ASYMMETRIC CRYPTOGRAPHY - 2017/8
Module code: COMM045
MANULIS M Dr (Computer Sci)
Number of Credits
FHEQ Level 7
Module cap (Maximum number of students)
Overall student workload
Lecture Hours: 18
Laboratory Hours: 12
|Assessment type||Unit of assessment||Weighting|
|School-timetabled exam/test||IN-SEMESTER (INDIVIDUAL)||20%|
Prerequisites / Co-requisites
The module introduces general concepts of asymmetric (aka. public key) cryptography and covers main algorithms and protocols in this field. The module will introduce mathematical foundations that are essential for the functionality and security of asymmetric cryptographic algorithms and then focus on the security definitions and constructions of concrete algorithms for authentication, confidentiality and integrity. The theoretical part of the module will focus on provable security of asymmetric cryptographic algorithms and introduce the concept of cryptographic reductions. In labs students will learn how to implement and use existing algorithms from asymmetric cryptography.
The aim of this module is to equip students with background knowledge and practical experience of modern asymmetric cryptographic algorithms and protocols. The module will explain the underlying theory and show practical application of asymmetric cryptographic algorithms
|Understand cryptographic principles, challenges and goals that arise in the context of public-key cryptography||KC|
|Understand the functionality and security of widely used asymmetric cryptographic algorithms, including their advantages and disadvantages and the underlying mathematical theory||KCT|
|Experience practical application of asymmetric cryptographic algorithms||KPT|
C - Cognitive/analytical
K - Subject knowledge
T - Transferable skills
P - Professional/Practical skills
Number-theory and modular arithmetic (incl. algorithms for gcd, modular inverse and exponentiation computations, prime numbers, operations in cyclic groups, group order, discrete logarithm problem and algorithms, integer factorization problem and algorithms)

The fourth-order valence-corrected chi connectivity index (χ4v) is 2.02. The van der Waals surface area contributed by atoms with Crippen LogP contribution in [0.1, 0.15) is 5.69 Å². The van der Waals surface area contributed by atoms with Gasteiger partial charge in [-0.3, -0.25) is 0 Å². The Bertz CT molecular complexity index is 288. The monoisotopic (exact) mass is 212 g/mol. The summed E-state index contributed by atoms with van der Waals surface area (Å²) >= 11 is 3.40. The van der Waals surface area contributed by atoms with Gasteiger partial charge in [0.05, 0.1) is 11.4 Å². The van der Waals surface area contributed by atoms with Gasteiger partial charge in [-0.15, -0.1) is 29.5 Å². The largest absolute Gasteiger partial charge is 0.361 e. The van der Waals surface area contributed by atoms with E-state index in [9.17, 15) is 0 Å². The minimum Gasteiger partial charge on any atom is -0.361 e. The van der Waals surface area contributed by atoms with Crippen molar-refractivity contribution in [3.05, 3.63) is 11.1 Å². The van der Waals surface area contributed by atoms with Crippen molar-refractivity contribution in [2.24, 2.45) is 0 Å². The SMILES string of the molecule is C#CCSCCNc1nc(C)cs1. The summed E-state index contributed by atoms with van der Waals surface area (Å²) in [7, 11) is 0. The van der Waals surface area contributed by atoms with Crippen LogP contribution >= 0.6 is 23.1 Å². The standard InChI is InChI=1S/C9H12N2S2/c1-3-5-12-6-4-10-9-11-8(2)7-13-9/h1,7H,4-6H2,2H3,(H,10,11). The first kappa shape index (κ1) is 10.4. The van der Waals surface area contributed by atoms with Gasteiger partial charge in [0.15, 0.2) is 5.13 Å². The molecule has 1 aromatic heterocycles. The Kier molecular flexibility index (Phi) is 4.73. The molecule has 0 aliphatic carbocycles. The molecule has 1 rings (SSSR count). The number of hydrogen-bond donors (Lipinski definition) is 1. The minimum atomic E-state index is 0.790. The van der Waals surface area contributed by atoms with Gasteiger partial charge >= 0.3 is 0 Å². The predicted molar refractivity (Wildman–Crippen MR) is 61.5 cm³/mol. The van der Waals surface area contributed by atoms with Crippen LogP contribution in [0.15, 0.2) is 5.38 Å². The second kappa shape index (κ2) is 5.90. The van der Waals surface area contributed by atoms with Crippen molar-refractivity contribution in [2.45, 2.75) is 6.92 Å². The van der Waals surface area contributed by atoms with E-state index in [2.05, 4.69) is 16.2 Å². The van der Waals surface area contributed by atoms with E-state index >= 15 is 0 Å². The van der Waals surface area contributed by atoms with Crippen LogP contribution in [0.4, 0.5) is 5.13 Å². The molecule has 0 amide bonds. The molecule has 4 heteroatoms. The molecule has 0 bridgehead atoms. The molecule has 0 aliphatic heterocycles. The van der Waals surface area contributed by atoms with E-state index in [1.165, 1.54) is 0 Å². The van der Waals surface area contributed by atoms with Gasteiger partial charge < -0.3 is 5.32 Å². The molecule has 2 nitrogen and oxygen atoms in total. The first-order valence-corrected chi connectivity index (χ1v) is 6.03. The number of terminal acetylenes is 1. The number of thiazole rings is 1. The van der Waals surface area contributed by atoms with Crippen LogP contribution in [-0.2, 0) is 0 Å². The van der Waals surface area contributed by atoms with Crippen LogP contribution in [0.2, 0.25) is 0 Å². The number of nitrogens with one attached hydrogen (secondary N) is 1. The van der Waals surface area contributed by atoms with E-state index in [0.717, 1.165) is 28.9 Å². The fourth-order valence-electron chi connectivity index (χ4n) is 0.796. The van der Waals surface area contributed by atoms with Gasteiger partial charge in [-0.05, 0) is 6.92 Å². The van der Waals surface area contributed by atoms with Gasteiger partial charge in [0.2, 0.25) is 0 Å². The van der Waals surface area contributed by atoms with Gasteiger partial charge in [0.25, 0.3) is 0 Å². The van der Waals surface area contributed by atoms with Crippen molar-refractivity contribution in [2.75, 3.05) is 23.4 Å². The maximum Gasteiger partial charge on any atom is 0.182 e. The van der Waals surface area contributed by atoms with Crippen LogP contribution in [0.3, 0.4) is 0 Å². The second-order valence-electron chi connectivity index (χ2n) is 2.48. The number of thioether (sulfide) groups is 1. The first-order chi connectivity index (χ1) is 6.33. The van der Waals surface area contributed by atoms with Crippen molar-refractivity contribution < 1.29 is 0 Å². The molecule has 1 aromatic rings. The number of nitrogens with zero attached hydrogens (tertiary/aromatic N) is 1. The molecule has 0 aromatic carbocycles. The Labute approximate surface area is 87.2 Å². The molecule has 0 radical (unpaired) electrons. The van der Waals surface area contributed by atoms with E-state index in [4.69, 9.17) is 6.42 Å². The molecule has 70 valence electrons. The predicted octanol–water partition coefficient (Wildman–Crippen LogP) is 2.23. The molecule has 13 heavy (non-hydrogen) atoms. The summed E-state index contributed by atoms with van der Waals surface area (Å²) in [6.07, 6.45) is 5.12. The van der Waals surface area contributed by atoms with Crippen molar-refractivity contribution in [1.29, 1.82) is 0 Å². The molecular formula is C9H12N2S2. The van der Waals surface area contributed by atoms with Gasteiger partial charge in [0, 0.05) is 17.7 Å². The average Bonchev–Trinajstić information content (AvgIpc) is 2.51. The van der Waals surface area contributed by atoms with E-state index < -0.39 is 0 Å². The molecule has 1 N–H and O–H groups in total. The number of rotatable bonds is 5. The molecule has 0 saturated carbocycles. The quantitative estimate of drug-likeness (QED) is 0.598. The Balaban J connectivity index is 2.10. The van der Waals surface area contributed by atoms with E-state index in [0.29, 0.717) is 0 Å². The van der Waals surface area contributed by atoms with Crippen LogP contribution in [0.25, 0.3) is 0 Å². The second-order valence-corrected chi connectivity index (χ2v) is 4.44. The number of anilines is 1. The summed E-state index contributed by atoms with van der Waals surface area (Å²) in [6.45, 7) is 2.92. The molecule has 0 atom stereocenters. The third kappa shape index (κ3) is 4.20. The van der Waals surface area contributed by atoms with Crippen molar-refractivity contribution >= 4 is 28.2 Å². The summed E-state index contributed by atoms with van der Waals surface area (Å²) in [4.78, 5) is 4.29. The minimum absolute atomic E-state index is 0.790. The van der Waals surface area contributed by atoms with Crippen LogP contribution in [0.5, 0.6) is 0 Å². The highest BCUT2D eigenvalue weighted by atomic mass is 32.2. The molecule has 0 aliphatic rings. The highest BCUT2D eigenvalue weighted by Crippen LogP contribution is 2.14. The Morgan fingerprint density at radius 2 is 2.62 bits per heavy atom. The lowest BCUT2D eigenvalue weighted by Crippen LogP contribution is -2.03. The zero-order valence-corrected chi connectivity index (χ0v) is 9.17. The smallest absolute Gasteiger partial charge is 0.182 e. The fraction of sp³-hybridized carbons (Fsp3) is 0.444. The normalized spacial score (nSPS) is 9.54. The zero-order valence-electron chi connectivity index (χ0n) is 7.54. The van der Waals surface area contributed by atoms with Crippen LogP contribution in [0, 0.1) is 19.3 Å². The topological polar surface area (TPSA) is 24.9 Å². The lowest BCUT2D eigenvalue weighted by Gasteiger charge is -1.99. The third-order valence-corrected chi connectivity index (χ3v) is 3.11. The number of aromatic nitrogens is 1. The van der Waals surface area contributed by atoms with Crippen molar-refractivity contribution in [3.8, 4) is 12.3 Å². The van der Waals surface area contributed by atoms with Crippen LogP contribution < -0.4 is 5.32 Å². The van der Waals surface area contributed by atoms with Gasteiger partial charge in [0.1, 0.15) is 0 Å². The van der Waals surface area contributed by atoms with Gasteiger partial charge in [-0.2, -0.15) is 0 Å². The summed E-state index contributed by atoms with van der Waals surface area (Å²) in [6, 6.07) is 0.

Public-key / asymmetric encryption (incl. schemes such as RSA, ElGamal, Goldwasser-Micali, Rabin, Paillier, homomorphic properties and provable security of public-key encryption (e.g. IND-CPA and IND-CCA security, RSA problem, Diffie-Hellman problems), key lengths)
Digital signatures (incl. schemes such as RSA, ElGamal, Schnorr, DSS, Hash-and-Sign paradigm, one-time signatures (e.g. Lamport, Merkle), provable security of digital signatures (e.g. EUF-CMA security))
Key establishment protocols (incl. key transport/distributions, key exchange/agreement protocols, Diffie-Hellman key exchange, key derivation functions, attacks on key establishment protocols, provable security of key establishment protocols (e.g. AKE-security notion), extensions to multi-party key establishment)
Advanced cryptographic techniques (e.g. signcryption, Shamir’s secret sharing, identification/zero-knowledge protocols)
Methods of Teaching / Learning
The learning and teaching strategy is designed to:
Help students understand the nature of public key cryptography, including main principles, challenges and goals
Explain most significant concepts and algorithms in asymmetric cryptography
Explain security requirements and functionality of asymmetric cryptographic algorithms
Enable students to apply existing asymmetric cryptographic algorithms in practice
The learning and teaching methods include:
Lectures (15 hours) using detailed lecture slides to gauge the students’ understanding
Labs (10 hours) using exercise sheets and their solutions.
Students will be expected to distribute the remaining workload on self-study, preparation for lectures and labs, preparation for the in-semester test and submission of the coursework.
The assessment strategy is designed to provide students with the opportunity to demonstrate that they have achieved the module learning outcomes.
Thus, the summative assessment for this module consists of:
· An individual in-semester test with a set of questions that students are required to answer.
This addresses LO1 and LO2.
· An individual coursework with a set of theoretical and practical tasks.
This addresses LO1, LO2 and LO3.
Formative assessment and feedback
Lecture slides are used extensively in the lectures with each lecture consisting of a number of slides explaining the theory and showing the examples. Solutions to lab exercises are explained during the lab session and provided to the students.
Reading list for ASYMMETRIC CRYPTOGRAPHY : http://aspire.surrey.ac.uk/modules/comm045
Please note that the information detailed within this record is accurate at the time of publishing and may be subject to change. This record contains information for the most up to date version of the programme / module for the 2017/8 academic year.